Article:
SATURDAY, Feb. 3, 2018 (HealthDay News) -- If the constant stream of bad news from around the world gets to you, one psychiatrist suggests that helping others might make you feel better.
"The sheer volume of stressful events occurring on a near-daily basis can make people feel pessimistic or fearful," said researcher Emanuel Maidenberg, a clinical professor of psychiatry at the University of California, Los Angeles.
"As we continue adapting to the ever-increasing speed of the news cycle, it's important to take a moment to explore the impact it is having on how we feel, behave and think, to better take care of ourselves," he added in a university news release.
Maidenberg suggested a number of ways to cope with an uncertain world.
You can gain a sense of control by helping others. Making a donation or volunteering your time to help others can ease feelings of helplessness, he said.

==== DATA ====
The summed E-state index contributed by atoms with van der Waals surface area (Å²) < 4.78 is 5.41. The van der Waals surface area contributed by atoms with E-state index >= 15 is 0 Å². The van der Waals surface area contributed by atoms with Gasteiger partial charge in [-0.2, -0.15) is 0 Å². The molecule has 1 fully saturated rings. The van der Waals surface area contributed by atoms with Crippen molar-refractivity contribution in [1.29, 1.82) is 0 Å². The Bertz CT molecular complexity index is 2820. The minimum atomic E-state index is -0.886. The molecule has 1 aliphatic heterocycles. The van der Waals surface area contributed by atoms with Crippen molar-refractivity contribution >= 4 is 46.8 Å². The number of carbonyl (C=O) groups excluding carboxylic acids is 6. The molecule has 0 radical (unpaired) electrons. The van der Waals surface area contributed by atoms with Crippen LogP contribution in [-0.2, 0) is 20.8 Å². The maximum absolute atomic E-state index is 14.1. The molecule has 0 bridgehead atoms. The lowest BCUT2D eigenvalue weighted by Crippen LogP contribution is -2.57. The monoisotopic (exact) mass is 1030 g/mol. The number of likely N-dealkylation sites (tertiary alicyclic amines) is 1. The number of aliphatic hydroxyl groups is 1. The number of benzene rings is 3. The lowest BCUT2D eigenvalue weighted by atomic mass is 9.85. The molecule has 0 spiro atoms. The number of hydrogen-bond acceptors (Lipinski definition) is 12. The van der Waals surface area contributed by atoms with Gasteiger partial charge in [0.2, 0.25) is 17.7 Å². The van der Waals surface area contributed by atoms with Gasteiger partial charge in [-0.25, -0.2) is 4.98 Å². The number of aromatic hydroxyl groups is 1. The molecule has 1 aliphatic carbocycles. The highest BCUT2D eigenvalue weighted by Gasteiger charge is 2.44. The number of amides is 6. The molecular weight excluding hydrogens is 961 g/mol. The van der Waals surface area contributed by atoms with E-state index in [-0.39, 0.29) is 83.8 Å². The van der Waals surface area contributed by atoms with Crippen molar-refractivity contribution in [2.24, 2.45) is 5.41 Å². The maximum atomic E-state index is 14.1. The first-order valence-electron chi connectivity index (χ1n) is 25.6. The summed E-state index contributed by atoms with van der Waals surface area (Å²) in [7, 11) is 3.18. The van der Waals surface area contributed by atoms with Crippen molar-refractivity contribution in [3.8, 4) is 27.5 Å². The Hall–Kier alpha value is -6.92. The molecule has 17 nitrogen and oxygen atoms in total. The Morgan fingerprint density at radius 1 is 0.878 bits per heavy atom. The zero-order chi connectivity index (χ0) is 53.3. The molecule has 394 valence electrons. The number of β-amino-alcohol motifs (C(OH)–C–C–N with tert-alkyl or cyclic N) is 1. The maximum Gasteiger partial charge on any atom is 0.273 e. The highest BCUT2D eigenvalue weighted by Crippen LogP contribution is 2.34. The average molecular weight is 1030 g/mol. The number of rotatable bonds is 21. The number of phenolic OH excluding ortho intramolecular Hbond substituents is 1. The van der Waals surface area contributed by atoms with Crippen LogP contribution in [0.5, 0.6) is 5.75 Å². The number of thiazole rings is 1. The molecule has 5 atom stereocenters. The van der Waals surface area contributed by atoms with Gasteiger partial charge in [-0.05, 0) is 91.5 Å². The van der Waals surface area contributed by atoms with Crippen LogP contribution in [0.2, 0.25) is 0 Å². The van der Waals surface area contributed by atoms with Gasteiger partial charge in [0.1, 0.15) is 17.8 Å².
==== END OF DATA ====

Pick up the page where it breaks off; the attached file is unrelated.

If you feel overwhelmed, seek social support. This could include something like joining a book club or other type of group, Maidenberg explained.
In addition, it's a good idea to do more leisure activities that you enjoy, get more exercise, and maintain a consistent sleep schedule.
Finally, Maidenberg advised, limit your exposure to news. Restrict it to certain times of the day or certain days of the week. It might also be a good idea to limit your sources of news. For example, read a newspaper but don't scroll through Twitter.
The American Psychological Association has more on stress.